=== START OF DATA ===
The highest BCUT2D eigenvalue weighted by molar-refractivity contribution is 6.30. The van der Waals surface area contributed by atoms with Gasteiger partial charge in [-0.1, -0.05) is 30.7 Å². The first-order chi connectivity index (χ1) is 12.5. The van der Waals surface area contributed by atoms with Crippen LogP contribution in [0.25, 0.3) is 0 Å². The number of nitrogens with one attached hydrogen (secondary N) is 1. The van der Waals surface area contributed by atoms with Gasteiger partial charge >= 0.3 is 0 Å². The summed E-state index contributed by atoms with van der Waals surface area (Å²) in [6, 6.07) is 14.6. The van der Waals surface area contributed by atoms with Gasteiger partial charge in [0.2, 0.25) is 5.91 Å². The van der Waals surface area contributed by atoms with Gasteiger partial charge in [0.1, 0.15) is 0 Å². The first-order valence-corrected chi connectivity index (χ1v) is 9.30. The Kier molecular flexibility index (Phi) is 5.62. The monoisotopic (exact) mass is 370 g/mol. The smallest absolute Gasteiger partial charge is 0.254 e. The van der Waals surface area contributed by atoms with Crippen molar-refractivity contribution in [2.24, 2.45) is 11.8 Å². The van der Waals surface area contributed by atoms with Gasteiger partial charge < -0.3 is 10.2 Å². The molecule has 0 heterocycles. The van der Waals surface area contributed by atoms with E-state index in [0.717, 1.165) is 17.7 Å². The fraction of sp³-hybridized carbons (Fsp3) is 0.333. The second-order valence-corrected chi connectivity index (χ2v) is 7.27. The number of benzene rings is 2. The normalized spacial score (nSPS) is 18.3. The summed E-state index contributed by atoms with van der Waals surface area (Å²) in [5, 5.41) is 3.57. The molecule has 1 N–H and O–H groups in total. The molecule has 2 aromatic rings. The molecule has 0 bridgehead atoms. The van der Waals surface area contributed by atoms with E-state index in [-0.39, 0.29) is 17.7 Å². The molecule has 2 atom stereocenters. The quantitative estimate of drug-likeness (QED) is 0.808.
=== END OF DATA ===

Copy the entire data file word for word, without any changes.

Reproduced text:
The highest BCUT2D eigenvalue weighted by molar-refractivity contribution is 6.30. The van der Waals surface area contributed by atoms with Gasteiger partial charge in [-0.1, -0.05) is 30.7 Å². The first-order chi connectivity index (χ1) is 12.5. The van der Waals surface area contributed by atoms with Crippen LogP contribution in [0.25, 0.3) is 0 Å². The number of nitrogens with one attached hydrogen (secondary N) is 1. The van der Waals surface area contributed by atoms with Gasteiger partial charge >= 0.3 is 0 Å². The summed E-state index contributed by atoms with van der Waals surface area (Å²) in [6, 6.07) is 14.6. The van der Waals surface area contributed by atoms with Gasteiger partial charge in [0.2, 0.25) is 5.91 Å². The van der Waals surface area contributed by atoms with Gasteiger partial charge in [0.1, 0.15) is 0 Å². The first-order valence-corrected chi connectivity index (χ1v) is 9.30. The Kier molecular flexibility index (Phi) is 5.62. The monoisotopic (exact) mass is 370 g/mol. The smallest absolute Gasteiger partial charge is 0.254 e. The van der Waals surface area contributed by atoms with Crippen molar-refractivity contribution in [2.24, 2.45) is 11.8 Å². The van der Waals surface area contributed by atoms with Gasteiger partial charge < -0.3 is 10.2 Å². The molecule has 0 heterocycles. The van der Waals surface area contributed by atoms with E-state index in [0.717, 1.165) is 17.7 Å². The fraction of sp³-hybridized carbons (Fsp3) is 0.333. The second-order valence-corrected chi connectivity index (χ2v) is 7.27. The number of benzene rings is 2. The normalized spacial score (nSPS) is 18.3. The summed E-state index contributed by atoms with van der Waals surface area (Å²) in [5, 5.41) is 3.57. The molecule has 1 N–H and O–H groups in total. The molecule has 2 aromatic rings. The molecule has 0 bridgehead atoms. The van der Waals surface area contributed by atoms with E-state index in [-0.39, 0.29) is 17.7 Å². The molecule has 2 atom stereocenters. The quantitative estimate of drug-likeness (QED) is 0.808.